Proud to Shed Pounds
- Chef and TV personality Sandra Lee, 54, is publicly sharing her weight-loss battle after a rough 2020 during the pandemic.
- The cancer survivor beat early stage breast cancer in 2015 and decided to have a bilateral mastectomy, removing her breast tissue.
- A leading expert talks about the two options women have with early stage breast cancer: a lumpectomy or mastectomy.
The chef, who has also graced The Food Network and HGTV with her on-screen recipes, is a breast cancer survivor.Read More
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In January, Lee said she was making her health a priority after a not-so-great 2020, along with the rest of the world.
“Personally over the last year I gained 30 pounds and weighed in at 170 two days before Christmas,” she wrote. “None of my clothes fit and worse I feel terrible.”
First to go on her diet? Alcohol and red meat. And the TV personality had aimed to load up on veggies. So far, it seems her “get healthy” plan has worked. Despite saying she has another 10 to go, she’s looking healthy in her sleek gym clothes.
Breast Cancer and a Mastectomy
Lee, who is the ex-girlfriend of New York Governor Andrew Cuomo, was diagnosed with early breast cancer in 2015. Her partner, whom she dated for 14 years, was the first person she called, along with her mother. Luckily it was early stage DCIS (ductal carcinoma in situ), which is noninvasive, which means it hasn’t spread outside the milk duct of the breast.
The TV personality chose to have a bilateral mastectomy to remove the breast tissue in both breasts. Lee’s grandmother had stomach cancer, and she witnessed her recurrence and didn’t want to face the same fate or be plagued with worry. Plus, with the mastectomy she didn’t have to do radiation or chemotherapy. (It is important to note that the cookbook author also tested negative for BRCA1 and BRCA2 genetic mutations that increase your risk of breast cancer.)
“The doctor who did the biopsy said I had medium-aggressive DCIS. ‘The concern with yours is that it’s in 3 different places. It’s at 10 o’clock, it’s at noon, and it’s at 2, and none of them are connected, so we’re going to keep an eye on you, but you’re going to have to make a decision as to what we should do,’” Lee said. So she chose to remove her breasts.
She has also explained the emotional “betrayal” of her own body.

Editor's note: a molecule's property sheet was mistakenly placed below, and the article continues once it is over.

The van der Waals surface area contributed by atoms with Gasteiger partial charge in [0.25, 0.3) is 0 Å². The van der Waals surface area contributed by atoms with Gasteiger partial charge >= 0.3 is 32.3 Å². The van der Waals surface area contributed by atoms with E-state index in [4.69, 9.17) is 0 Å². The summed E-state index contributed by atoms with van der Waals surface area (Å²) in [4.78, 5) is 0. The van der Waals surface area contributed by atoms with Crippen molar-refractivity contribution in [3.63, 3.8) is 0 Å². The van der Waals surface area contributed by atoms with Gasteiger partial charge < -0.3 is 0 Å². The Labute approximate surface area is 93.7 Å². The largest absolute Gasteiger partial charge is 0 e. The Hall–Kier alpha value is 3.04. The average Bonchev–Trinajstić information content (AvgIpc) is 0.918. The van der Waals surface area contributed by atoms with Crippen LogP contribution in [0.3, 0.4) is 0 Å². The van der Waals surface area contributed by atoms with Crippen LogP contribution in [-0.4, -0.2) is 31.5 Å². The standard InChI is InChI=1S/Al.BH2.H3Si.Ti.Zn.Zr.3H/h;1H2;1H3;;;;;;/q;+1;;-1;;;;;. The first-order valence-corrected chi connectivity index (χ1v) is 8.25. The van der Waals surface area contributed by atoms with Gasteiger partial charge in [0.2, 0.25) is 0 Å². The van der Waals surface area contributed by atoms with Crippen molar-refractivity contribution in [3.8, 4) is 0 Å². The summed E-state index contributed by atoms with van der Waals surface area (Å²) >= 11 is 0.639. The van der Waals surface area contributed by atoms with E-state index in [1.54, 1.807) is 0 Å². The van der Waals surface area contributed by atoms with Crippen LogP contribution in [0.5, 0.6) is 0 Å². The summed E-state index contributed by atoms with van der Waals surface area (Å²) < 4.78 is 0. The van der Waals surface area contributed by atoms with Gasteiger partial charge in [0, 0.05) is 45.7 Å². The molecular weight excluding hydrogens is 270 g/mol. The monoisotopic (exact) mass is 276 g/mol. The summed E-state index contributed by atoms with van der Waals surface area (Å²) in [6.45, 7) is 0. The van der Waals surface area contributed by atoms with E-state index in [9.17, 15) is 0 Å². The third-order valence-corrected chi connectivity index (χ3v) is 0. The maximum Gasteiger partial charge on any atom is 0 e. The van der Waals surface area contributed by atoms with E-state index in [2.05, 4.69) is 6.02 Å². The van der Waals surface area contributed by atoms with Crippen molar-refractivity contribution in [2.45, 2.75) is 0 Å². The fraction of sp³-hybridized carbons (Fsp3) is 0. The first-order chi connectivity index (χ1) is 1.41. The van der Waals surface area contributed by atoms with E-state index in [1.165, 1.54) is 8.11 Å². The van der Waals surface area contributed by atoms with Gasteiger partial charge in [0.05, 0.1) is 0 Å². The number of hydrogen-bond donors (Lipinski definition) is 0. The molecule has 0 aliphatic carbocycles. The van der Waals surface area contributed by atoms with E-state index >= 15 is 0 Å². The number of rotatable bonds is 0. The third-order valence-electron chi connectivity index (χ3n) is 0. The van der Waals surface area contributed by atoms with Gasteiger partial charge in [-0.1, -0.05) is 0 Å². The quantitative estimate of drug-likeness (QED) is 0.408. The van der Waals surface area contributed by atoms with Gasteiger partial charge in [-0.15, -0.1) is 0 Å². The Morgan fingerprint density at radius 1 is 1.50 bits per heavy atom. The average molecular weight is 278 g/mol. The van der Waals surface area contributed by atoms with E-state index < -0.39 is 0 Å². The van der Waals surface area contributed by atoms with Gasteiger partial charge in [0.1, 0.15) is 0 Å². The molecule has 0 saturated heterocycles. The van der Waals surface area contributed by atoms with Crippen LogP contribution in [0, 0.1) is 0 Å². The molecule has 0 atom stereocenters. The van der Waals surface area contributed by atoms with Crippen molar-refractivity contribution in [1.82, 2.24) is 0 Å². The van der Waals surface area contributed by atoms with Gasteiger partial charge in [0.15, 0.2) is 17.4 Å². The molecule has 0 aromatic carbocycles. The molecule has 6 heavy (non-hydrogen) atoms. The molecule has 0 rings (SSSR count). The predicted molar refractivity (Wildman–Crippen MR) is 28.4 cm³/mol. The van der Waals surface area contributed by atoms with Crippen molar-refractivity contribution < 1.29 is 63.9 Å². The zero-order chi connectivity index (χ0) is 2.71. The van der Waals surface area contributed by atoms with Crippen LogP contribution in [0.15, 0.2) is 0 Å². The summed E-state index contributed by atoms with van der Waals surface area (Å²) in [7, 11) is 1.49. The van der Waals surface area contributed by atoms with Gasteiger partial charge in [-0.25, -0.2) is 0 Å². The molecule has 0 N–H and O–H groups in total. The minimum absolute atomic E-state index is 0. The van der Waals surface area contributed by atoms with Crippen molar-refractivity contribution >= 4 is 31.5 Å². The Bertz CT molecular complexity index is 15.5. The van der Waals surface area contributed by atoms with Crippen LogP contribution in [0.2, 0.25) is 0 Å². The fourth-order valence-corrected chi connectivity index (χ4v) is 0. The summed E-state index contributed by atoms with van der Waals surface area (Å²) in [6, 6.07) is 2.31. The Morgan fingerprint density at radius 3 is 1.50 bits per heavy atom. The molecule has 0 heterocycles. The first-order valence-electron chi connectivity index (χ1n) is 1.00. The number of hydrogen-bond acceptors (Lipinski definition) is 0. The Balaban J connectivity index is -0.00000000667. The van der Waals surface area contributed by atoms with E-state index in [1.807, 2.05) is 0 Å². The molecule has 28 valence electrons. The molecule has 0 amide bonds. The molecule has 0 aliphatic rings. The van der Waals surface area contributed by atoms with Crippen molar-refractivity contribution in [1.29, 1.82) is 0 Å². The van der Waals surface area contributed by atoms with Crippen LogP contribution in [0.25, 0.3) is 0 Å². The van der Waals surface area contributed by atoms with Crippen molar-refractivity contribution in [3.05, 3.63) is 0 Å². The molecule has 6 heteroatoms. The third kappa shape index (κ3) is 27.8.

“It takes away a form of innocence that you didn’t even know you had,” she said on Good Morning America. “That innocence, when it’s gone, is really startling, and that is what still brings the tears after the fact. For the most part I’m really resilient, but there are times even now that I get really overwhelmed with what happened.”
Lee had complications with her surgery and unfortunately had an infection. She finally finished her breast reconstruction in 2020. So it makes sense that she is finally getting her fresh start with her new body now that she is over that chapter.
Options for an Early-Stage Breast Cancer Diagnosis
With early stage breast cancers (Lee’s was a stage 0), women are fortunate to be able to have an option with how they want to approach surgery.
Dr. Ann Partridge, an oncologist at the Dana-Farber Cancer Institute, tells SurvivorNet about the two options.
“So when I talk to a woman who comes to me and she has breast cancer, I evaluate what the standard options for treatment for her are, which typically include cutting out the cancer, which is either a lumpectomy—if you can get it all with just a little scooping around of the area that’s abnormal—or a mastectomy for some women, meaning taking the full breast because sometimes these lesions can be very extensive in the breast.” Dr. Partridge explains. “And I’ll talk to a woman about that and I’ll say these are two main options or the big fork in the road.”
Infections are infrequent, but they can happen. So it is important to be aware of the possible repercussions, though many women report having easier experiences.
Then, you have the choice to get reconstruction or not.
Survivor Laura Morton tells SurvivorNet about her silver lining: new breasts.
“I always tell people that I no longer have my original factory parts. But I do have 25-year-old boobs in a 54-year-old body,” she says proudly. “And the silver lining was that I got lipo out of the deal, because they used my own fat to build cleavage and put in around the implants. I got a twofer, it was great.”
She notes how strange it is going through this process, because ultimately, everybody’s looking at your breasts.
“And everybody’s touching your boobs, and everybody wants to see your boobs,” she says. “I went to restaurants with friends, who were like, can we go in the bathroom? Will you show me your boobs? And we did, you know. Because, frankly, they look really good. And so, you know, I’m OK showing it off.”